Imagine your sales business is ‘booming’ in cities X, Y, and Z, and you are looking to expand. Given that demographics provide regional indicators of sales potential, how do you find other cities with similar demographics? How do you sift though large sets of data to identify new cities and new expansion opportunities?
In this application example, we use “Cloud Numerics” to analyze demographics data such as average household size and median age between different postal (ZIP) codes in the United States.
This blog post demonstrates the following process for analyzing demographics data:
Because of the memory usage, do not attempt to run this application on your local development machine. Additionally, you will need to run it on at least two compute nodes on your Windows Azure cluster.
For this demonstration, we use the dataset “2010 Key US Demographics by ZIP Code, Place and County (Trial)”
To subscribe to the dataset:
To set up your Cloud Numerics Visual Studio project:
We now need to add project dependency from Demographics to DemographicsReader.
Finally, go to the DemographicsReader project, and add references to the following managed assemblies. In the Add References window, click Browse and find the assemblies, typically found at C:\Program Files\Microsoft Numerics\v0.1\Bin
To get data into the application, we need to add a service reference to the dataset.
3. Add the following “using” statements to the DemographicsReader project’s Class1.cs file, and declare a namespace “DemographicsReader” that will contain the classes for accessing the demographics data.
4. Add a class named “DemographicsReference” to this namespace with the following private members and a constructor.
5. Replace "firstname.lastname@example.org” with your Live ID and “myAzureMarketplaceKey” with the key from Step 1.
Next, let’s build the LINQ query operation for reading in the data. A single transaction returns a maximum of 100 rows. However, we want to read in much more data. Therefore, we create a list where we append and consolidate the individual query results. We structure the query so that we can start from a given row, read in a block of rows, move forward, read in another block, and so forth.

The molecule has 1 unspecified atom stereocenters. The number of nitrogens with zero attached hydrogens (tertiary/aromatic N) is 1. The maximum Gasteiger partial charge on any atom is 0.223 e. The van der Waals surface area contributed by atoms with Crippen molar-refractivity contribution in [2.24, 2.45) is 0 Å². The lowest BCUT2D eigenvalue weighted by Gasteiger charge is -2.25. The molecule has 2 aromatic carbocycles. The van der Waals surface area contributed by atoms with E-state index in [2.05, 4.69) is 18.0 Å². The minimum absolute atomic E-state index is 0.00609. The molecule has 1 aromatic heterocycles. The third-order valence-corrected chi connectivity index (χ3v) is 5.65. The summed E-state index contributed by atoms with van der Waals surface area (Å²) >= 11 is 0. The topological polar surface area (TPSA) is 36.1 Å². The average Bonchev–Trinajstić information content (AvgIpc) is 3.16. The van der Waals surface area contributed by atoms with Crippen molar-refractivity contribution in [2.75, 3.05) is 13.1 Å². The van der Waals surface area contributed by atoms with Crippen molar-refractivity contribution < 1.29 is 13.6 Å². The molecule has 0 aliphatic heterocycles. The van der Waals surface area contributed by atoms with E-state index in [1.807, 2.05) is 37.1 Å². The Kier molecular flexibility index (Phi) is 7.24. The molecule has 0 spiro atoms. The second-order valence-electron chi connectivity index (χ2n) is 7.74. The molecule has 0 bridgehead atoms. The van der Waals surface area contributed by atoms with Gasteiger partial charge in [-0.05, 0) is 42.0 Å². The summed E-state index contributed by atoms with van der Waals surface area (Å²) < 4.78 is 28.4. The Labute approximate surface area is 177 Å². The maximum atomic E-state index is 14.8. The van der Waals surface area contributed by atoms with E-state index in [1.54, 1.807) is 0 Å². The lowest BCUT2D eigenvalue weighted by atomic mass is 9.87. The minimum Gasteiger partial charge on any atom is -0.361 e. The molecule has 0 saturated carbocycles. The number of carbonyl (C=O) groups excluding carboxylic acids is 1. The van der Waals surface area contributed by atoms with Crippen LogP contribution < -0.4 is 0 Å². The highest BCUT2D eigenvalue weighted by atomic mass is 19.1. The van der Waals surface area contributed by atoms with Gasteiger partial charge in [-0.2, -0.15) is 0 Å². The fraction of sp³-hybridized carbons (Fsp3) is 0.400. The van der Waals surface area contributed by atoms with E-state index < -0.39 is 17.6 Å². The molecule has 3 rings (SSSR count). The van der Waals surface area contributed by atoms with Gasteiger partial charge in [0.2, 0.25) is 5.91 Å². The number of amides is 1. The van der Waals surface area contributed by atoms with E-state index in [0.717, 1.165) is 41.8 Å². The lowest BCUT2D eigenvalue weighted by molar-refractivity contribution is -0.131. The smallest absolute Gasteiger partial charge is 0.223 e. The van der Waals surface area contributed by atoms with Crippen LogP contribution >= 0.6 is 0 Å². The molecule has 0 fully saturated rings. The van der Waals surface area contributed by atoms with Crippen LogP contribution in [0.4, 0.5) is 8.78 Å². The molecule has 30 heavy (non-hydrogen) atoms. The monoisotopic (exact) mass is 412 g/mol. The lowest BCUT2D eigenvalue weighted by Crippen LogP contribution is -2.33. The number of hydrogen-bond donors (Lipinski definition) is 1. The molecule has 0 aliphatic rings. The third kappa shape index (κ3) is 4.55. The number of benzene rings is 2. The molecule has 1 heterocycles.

The query, by default, returns objects of type demog1. This is a class that holds the demographics data as fields. However, we want to be able to select an arbitrary subset of columns. We accomplished this by supplying Func<demog1, T> selector function into the query as an argument.
Add the following method to the DemographicsReference<T> class
Now, we have the basic framework in place to read in data. Next, we implement the Cloud Numerics IParallelReader interface to read in the data to a distributed array in parallel fashion.
Add the following class “DemographicsData” to the DemographicsReader namespace.
The class constructor expects the number of dataset rows (“samples”) as input. The method “ComputeAssignment” divides the total number of rows into groups (referred to here as “blocks”) and attempts to distribute these blocks evenly between ReadWorkers. The “ReadWorker” method is executed in parallel fashion: there is one parallel call in each rank. The method expects as input a start index and a specified number of blocks to read. For example, the first worker might read rows 0-999, the second one rows 1000-1999 and so on. Then, each ReadWorker converts the demographics indicators from the query results into array columns. The arrays from each ReadWorker are then concatenated to form a large distributed array.
See the blog post titled “Cloud Numerics” Example: Using the IParallelReader Interface for more details on how to use the IParallelReader interface.